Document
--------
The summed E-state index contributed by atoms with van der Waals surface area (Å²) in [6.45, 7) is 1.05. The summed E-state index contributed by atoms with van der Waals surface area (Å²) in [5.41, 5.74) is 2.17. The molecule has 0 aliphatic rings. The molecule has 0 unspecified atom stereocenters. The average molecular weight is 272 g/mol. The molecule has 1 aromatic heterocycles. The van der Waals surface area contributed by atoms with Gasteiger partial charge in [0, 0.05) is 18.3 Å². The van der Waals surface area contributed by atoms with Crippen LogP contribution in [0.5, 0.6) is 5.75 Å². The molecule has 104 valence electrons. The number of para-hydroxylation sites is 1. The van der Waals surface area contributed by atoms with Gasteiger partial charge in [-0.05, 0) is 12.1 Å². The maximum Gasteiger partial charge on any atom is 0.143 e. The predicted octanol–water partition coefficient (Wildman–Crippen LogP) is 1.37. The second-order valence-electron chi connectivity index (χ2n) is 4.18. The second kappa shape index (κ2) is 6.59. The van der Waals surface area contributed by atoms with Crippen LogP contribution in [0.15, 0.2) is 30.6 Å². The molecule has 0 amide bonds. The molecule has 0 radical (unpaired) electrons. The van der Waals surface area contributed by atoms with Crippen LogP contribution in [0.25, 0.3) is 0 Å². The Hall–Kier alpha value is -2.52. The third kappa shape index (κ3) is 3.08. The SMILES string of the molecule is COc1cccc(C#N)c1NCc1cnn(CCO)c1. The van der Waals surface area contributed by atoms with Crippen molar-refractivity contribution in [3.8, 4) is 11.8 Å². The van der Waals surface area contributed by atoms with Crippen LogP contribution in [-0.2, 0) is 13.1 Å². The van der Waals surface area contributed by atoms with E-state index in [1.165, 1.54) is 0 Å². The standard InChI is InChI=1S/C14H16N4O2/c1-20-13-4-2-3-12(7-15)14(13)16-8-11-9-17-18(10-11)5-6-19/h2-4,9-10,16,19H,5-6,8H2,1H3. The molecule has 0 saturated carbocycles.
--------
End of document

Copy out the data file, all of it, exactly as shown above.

The summed E-state index contributed by atoms with van der Waals surface area (Å²) in [6.45, 7) is 1.05. The summed E-state index contributed by atoms with van der Waals surface area (Å²) in [5.41, 5.74) is 2.17. The molecule has 0 aliphatic rings. The molecule has 0 unspecified atom stereocenters. The average molecular weight is 272 g/mol. The molecule has 1 aromatic heterocycles. The van der Waals surface area contributed by atoms with Gasteiger partial charge in [0, 0.05) is 18.3 Å². The van der Waals surface area contributed by atoms with Crippen LogP contribution in [0.5, 0.6) is 5.75 Å². The molecule has 104 valence electrons. The number of para-hydroxylation sites is 1. The van der Waals surface area contributed by atoms with Gasteiger partial charge in [-0.05, 0) is 12.1 Å². The maximum Gasteiger partial charge on any atom is 0.143 e. The predicted octanol–water partition coefficient (Wildman–Crippen LogP) is 1.37. The second-order valence-electron chi connectivity index (χ2n) is 4.18. The second kappa shape index (κ2) is 6.59. The van der Waals surface area contributed by atoms with Crippen LogP contribution in [0.15, 0.2) is 30.6 Å². The molecule has 0 amide bonds. The molecule has 0 radical (unpaired) electrons. The van der Waals surface area contributed by atoms with Crippen LogP contribution in [0.25, 0.3) is 0 Å². The Hall–Kier alpha value is -2.52. The third kappa shape index (κ3) is 3.08. The SMILES string of the molecule is COc1cccc(C#N)c1NCc1cnn(CCO)c1. The van der Waals surface area contributed by atoms with Crippen molar-refractivity contribution in [3.8, 4) is 11.8 Å². The van der Waals surface area contributed by atoms with Crippen LogP contribution in [-0.2, 0) is 13.1 Å². The van der Waals surface area contributed by atoms with E-state index in [1.165, 1.54) is 0 Å². The standard InChI is InChI=1S/C14H16N4O2/c1-20-13-4-2-3-12(7-15)14(13)16-8-11-9-17-18(10-11)5-6-19/h2-4,9-10,16,19H,5-6,8H2,1H3. The molecule has 0 saturated carbocycles.